You can learn a lot from someone’s playing partners in golf. This foursome included Duggan, Paul Semple, Simon and Dave Garfunkel.

And while the latter two never wrote a hit song, the four men helped usher in a new era of compassion and justice, their mindset geared toward helping indigent people. Then they created a program that allowed the defendants who were found guilty to appeal their cases.

Semple was in the middle. He met Duggan more than 50 years ago, when both were young staff members at the public defenders’ office in Washington, D.C.

Their children grew up together. Semple and Duggan both loved French Bordeaux, and they’d search together for the best deal they could find.

While Duggan remained in D.C., for a while, Semple moved to the Granite State and became the first public defender in Concord. He called his friend in 1974.

“I asked him to come from D.C. and he came and now we cover the whole state, rather than just Merrimack County,” Semple said.

The pieces began to come together. Semple and Duggan hired Garfunkel as the first executive director of the public defender’s office. Simon joined Duggan teaching at Franklin Pierce.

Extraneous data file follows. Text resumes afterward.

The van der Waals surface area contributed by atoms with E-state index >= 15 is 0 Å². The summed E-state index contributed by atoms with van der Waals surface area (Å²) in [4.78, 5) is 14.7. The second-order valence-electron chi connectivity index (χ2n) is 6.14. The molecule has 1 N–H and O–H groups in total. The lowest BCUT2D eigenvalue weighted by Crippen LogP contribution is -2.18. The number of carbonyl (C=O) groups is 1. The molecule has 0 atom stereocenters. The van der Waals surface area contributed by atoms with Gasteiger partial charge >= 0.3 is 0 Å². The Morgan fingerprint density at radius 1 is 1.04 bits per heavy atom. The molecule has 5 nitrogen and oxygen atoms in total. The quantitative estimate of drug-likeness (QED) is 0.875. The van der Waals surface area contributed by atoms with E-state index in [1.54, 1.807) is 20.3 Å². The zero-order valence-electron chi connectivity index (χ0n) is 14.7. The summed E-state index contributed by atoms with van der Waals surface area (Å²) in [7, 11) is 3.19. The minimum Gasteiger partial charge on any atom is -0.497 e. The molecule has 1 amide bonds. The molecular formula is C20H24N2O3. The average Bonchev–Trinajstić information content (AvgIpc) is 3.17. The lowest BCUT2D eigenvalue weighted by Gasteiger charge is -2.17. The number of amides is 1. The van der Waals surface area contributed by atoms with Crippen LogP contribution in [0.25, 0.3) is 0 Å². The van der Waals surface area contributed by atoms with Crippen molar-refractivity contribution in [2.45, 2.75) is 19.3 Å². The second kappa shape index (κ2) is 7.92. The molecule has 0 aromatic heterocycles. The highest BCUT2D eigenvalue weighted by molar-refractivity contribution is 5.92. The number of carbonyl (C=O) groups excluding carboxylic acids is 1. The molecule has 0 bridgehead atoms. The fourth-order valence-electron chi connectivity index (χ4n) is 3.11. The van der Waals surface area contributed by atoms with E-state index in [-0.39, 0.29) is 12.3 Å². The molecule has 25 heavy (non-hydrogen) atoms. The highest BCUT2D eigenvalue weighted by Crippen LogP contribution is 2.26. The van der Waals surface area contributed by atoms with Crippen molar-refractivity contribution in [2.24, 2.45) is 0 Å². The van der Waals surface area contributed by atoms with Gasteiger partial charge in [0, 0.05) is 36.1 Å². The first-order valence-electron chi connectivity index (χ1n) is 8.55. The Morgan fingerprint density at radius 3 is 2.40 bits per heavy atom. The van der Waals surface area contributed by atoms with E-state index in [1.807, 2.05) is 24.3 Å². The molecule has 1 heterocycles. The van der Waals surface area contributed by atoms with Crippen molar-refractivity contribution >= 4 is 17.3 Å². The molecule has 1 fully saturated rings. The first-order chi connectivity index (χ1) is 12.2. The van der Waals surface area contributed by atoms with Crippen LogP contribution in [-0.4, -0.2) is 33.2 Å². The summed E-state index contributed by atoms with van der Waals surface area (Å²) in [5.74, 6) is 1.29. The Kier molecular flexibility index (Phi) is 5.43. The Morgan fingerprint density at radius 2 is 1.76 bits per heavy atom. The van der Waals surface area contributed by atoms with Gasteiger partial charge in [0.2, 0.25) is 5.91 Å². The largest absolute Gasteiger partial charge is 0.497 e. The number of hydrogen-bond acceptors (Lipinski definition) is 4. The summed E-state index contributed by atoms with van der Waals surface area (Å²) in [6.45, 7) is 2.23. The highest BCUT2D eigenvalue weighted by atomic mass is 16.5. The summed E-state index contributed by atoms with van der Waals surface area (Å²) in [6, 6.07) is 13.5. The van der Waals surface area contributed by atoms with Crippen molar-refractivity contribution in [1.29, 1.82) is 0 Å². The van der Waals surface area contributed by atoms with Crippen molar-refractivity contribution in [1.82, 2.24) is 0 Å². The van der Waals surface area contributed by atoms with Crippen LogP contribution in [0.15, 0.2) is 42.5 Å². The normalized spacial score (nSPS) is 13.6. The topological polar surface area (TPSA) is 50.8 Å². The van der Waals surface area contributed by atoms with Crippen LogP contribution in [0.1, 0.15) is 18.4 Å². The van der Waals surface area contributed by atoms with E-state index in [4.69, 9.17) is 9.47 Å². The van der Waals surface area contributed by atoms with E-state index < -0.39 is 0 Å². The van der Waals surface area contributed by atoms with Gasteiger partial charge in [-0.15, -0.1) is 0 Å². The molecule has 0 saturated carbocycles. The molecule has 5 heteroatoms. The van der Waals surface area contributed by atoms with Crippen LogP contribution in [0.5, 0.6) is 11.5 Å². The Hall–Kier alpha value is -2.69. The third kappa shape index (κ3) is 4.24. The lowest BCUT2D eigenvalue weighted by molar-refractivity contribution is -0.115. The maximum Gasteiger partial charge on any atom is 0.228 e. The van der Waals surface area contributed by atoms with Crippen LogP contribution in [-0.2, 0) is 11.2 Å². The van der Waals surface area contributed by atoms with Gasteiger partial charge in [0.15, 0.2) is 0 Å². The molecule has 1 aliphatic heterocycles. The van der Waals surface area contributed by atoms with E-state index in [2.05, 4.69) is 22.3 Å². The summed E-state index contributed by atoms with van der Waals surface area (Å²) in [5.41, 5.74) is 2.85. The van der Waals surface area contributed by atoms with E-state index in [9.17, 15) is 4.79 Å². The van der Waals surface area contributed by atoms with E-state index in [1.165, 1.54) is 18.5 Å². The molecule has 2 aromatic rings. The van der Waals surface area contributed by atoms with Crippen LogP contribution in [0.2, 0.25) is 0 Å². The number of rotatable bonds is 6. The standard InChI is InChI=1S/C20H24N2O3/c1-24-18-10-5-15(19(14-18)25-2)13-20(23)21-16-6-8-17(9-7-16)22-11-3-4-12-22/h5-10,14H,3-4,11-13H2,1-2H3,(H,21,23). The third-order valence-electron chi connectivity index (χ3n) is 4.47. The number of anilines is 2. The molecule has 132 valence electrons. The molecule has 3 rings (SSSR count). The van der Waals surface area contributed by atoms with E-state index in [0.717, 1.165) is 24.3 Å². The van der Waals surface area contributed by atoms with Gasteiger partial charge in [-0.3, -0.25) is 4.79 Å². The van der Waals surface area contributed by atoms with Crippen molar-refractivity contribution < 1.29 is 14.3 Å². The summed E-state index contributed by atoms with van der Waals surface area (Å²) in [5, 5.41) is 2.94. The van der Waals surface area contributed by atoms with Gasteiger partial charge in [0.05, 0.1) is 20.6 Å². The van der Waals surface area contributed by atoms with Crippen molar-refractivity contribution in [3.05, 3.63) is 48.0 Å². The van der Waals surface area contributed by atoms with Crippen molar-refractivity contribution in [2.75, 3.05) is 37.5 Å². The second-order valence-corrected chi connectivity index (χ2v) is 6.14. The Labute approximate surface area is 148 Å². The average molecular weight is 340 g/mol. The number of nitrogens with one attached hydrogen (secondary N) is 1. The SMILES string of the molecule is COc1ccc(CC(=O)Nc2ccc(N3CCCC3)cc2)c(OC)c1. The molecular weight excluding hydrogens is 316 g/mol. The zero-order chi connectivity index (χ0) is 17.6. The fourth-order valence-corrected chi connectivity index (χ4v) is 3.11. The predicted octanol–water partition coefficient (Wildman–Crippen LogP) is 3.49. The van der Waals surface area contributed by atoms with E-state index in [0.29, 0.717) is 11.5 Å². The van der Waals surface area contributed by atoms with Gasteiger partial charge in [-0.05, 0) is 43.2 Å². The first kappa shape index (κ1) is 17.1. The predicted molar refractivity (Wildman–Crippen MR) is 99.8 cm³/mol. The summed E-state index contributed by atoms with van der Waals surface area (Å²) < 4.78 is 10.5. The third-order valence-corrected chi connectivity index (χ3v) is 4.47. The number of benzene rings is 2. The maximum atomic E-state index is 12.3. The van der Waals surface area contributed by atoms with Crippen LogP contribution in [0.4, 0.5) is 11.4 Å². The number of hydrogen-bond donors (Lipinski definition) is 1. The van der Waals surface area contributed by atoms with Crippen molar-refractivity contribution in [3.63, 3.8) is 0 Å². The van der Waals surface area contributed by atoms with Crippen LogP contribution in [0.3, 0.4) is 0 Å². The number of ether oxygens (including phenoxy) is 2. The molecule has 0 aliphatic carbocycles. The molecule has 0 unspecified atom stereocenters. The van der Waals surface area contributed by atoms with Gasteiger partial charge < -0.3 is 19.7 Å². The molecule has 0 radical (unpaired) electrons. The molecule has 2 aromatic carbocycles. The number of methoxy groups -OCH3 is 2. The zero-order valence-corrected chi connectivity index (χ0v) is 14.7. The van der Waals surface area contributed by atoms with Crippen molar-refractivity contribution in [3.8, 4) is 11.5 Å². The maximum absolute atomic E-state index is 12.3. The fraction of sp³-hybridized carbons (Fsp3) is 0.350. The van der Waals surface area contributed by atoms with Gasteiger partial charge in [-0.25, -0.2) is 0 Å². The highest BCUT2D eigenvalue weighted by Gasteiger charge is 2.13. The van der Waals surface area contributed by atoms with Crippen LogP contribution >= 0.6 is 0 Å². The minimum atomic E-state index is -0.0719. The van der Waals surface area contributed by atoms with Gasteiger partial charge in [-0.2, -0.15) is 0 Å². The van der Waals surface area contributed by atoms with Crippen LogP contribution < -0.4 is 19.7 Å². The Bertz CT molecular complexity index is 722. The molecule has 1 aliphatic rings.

This gave Simon the opportunity to watch a teacher who prioritized real-world experiences, giving his students a head start over others. He had his own cases from the public defenders’ office. That meant his students had those cases as well.

“He brought actors in and teaching assistants in the class,” Simon said. “They had bail hearings and they mediated cases. He made it real for them. Those years I worked hard on my classes, but I enjoyed sitting and listening to his course. He was the best teacher at the school.”

The meat and potatoes for Duggan, the code he lived by, in work and in life, was to help the poor receive justice in the criminal system.

As Garfunkel said, “He spent his entire career giving back to society. He did a lot of work with underprivileged folks. He was just a good, decent man, and he cared about the law and fairness and justice. He spent his career advocating for any number of poor people.”